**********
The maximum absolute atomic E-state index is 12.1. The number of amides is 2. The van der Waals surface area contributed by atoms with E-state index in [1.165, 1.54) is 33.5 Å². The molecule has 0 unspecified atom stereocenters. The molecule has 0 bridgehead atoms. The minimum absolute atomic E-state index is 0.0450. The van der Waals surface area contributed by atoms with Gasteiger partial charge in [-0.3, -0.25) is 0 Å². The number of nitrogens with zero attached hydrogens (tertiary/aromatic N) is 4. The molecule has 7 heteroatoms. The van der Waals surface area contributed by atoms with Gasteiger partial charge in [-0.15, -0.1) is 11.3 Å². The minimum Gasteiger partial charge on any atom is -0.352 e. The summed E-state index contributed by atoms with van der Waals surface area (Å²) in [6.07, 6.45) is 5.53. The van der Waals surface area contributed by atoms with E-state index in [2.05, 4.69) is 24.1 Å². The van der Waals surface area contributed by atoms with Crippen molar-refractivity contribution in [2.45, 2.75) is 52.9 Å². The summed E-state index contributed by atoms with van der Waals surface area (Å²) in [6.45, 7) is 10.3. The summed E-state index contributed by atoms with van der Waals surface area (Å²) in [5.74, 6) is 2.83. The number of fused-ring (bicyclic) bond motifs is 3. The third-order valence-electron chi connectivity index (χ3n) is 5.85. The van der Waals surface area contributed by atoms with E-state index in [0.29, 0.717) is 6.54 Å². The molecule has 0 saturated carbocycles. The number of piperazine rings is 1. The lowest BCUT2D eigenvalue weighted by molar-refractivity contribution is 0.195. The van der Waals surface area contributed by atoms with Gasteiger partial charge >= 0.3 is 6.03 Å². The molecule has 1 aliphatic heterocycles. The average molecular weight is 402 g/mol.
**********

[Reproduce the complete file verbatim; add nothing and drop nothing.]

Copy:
The maximum absolute atomic E-state index is 12.1. The number of amides is 2. The van der Waals surface area contributed by atoms with E-state index in [1.165, 1.54) is 33.5 Å². The molecule has 0 unspecified atom stereocenters. The molecule has 0 bridgehead atoms. The minimum absolute atomic E-state index is 0.0450. The van der Waals surface area contributed by atoms with Gasteiger partial charge in [-0.3, -0.25) is 0 Å². The number of nitrogens with zero attached hydrogens (tertiary/aromatic N) is 4. The molecule has 7 heteroatoms. The van der Waals surface area contributed by atoms with Gasteiger partial charge in [-0.15, -0.1) is 11.3 Å². The minimum Gasteiger partial charge on any atom is -0.352 e. The summed E-state index contributed by atoms with van der Waals surface area (Å²) in [6.07, 6.45) is 5.53. The van der Waals surface area contributed by atoms with E-state index in [2.05, 4.69) is 24.1 Å². The van der Waals surface area contributed by atoms with Crippen molar-refractivity contribution in [2.45, 2.75) is 52.9 Å². The summed E-state index contributed by atoms with van der Waals surface area (Å²) in [6.45, 7) is 10.3. The summed E-state index contributed by atoms with van der Waals surface area (Å²) in [5.74, 6) is 2.83. The number of fused-ring (bicyclic) bond motifs is 3. The third-order valence-electron chi connectivity index (χ3n) is 5.85. The van der Waals surface area contributed by atoms with E-state index in [0.29, 0.717) is 6.54 Å². The molecule has 0 saturated carbocycles. The number of piperazine rings is 1. The lowest BCUT2D eigenvalue weighted by molar-refractivity contribution is 0.195. The van der Waals surface area contributed by atoms with Gasteiger partial charge >= 0.3 is 6.03 Å². The molecule has 1 aliphatic heterocycles. The average molecular weight is 402 g/mol.